St. Vincent and the Grenadines (SVG) and Jamaica ratified the new Arms Trade Treaty in New York on Tuesday, playing an historic role in helping end the irresponsible, lethal trade in small arms and light weapons and ammunition that are devastating lives in the Caribbean and across the globe.
The global arms trade is estimated to exceed US$85 billion.
The delegations of SVG and Jamaica on Tuesday attended a special ratification ceremony at the United Nations’ Headquarters, in New York, to mark the event.
Folade Mutota, president of the Caribbean Coalition for Development and the Reduction of Armed Violence (CDRAV) and member of the Control Arms Coalition, the global civil society network that led the campaign for the Arms Trade Treaty for well over a decade, attended the ceremony in New York.
“It is really positive that two more CARICOM member states have ratified the Arms Trade Treaty. St Vincent and the Grenadines hosted two of the four regional preparatory workshops at which CARICOM’s common negotiating position was agreed,” Mutota said.
“Jamaica was very instrumental during the negotiations when the region successfully pushed for the inclusion of small arms and ammunition in the treaty.
Caribbean civil society calls on our governments to do all that is necessary to implement this treaty,” she further stated.
Mutota said the road has been paved for governments to take effective measures to reduce significantly the proliferation of illegal arms and ammunition and the devastation that follows.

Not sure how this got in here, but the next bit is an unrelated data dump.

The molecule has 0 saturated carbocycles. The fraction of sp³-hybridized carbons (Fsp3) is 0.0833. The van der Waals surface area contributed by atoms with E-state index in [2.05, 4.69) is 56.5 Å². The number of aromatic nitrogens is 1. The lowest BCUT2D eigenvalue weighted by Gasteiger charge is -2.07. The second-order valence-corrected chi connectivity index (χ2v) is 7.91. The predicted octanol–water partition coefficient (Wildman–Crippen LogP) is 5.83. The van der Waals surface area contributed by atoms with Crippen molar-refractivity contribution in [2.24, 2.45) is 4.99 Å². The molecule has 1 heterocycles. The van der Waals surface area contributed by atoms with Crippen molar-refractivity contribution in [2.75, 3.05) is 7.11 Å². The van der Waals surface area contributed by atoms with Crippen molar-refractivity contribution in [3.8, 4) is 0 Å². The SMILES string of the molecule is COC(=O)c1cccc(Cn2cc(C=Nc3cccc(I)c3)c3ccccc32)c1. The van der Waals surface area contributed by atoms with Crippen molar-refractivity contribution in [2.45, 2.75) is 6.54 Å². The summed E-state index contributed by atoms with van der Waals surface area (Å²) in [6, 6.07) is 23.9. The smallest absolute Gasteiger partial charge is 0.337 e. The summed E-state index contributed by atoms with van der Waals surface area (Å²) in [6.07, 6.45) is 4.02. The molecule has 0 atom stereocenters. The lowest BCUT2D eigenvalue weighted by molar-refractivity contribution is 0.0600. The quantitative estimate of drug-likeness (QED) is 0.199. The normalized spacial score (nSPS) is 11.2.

“Caribbean people expect swift implementation when the treaty comes into effect following the fiftieth ratification,” she said.
Since the Arms Trade Treaty opened for signature one year ago, 118 states have signed it, and so far 40 states including SVG and Jamaica have ratified this pioneering international agreement.
In order for the treaty to enter into force and become legally-binding international law, only 10 more states are required to ratify.
“CARICOM should be among those ten states. We encourage CARICOM Member States that have not yet done so to ratify this treaty now,” Mutota said.
By ratifying the ATT on Tuesday, SVG and Jamaica join other CARICOM member states, Antigua and Barbuda, Grenada, Guyana, and Trinidad and Tobago that have championed the increasing global momentum gathering in support of the ATT. Other countries depositing their instruments of ratification at the event yesterday were Australia, Austria, Belgium, Burkino Faso, Luxembourg, and Samoa.
“I can’t over emphasise the need for strong national implementation from the start. The collective wisdom which guided the CARICOM strategy for the negotiations must be retained so that together we can really make a difference to the millions of people living in fear of armed violence every day,” Mutota said.